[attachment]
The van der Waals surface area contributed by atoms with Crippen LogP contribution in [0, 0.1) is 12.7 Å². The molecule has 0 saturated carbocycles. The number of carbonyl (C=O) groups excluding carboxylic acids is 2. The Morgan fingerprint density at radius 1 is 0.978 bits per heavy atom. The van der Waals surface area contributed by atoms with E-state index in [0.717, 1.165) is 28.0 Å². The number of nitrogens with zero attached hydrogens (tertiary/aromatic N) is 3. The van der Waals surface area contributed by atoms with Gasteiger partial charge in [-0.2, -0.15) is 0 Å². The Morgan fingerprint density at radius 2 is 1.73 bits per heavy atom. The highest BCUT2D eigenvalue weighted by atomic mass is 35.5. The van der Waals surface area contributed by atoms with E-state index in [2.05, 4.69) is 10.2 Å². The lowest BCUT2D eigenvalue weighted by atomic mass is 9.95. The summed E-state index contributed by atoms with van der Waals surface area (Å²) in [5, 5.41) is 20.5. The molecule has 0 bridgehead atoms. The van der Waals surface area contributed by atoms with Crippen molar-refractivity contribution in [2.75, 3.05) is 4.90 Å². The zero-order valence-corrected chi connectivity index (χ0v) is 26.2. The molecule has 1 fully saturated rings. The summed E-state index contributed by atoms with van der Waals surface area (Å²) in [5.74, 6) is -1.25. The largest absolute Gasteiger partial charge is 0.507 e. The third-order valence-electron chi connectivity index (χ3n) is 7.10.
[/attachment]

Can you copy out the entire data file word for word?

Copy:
The van der Waals surface area contributed by atoms with Crippen LogP contribution in [0, 0.1) is 12.7 Å². The molecule has 0 saturated carbocycles. The number of carbonyl (C=O) groups excluding carboxylic acids is 2. The Morgan fingerprint density at radius 1 is 0.978 bits per heavy atom. The van der Waals surface area contributed by atoms with E-state index in [0.717, 1.165) is 28.0 Å². The number of nitrogens with zero attached hydrogens (tertiary/aromatic N) is 3. The van der Waals surface area contributed by atoms with Gasteiger partial charge in [-0.2, -0.15) is 0 Å². The Morgan fingerprint density at radius 2 is 1.73 bits per heavy atom. The highest BCUT2D eigenvalue weighted by atomic mass is 35.5. The van der Waals surface area contributed by atoms with E-state index in [2.05, 4.69) is 10.2 Å². The lowest BCUT2D eigenvalue weighted by atomic mass is 9.95. The summed E-state index contributed by atoms with van der Waals surface area (Å²) in [5, 5.41) is 20.5. The molecule has 0 bridgehead atoms. The van der Waals surface area contributed by atoms with Crippen molar-refractivity contribution in [2.75, 3.05) is 4.90 Å². The zero-order valence-corrected chi connectivity index (χ0v) is 26.2. The molecule has 1 fully saturated rings. The summed E-state index contributed by atoms with van der Waals surface area (Å²) in [5.74, 6) is -1.25. The largest absolute Gasteiger partial charge is 0.507 e. The third-order valence-electron chi connectivity index (χ3n) is 7.10.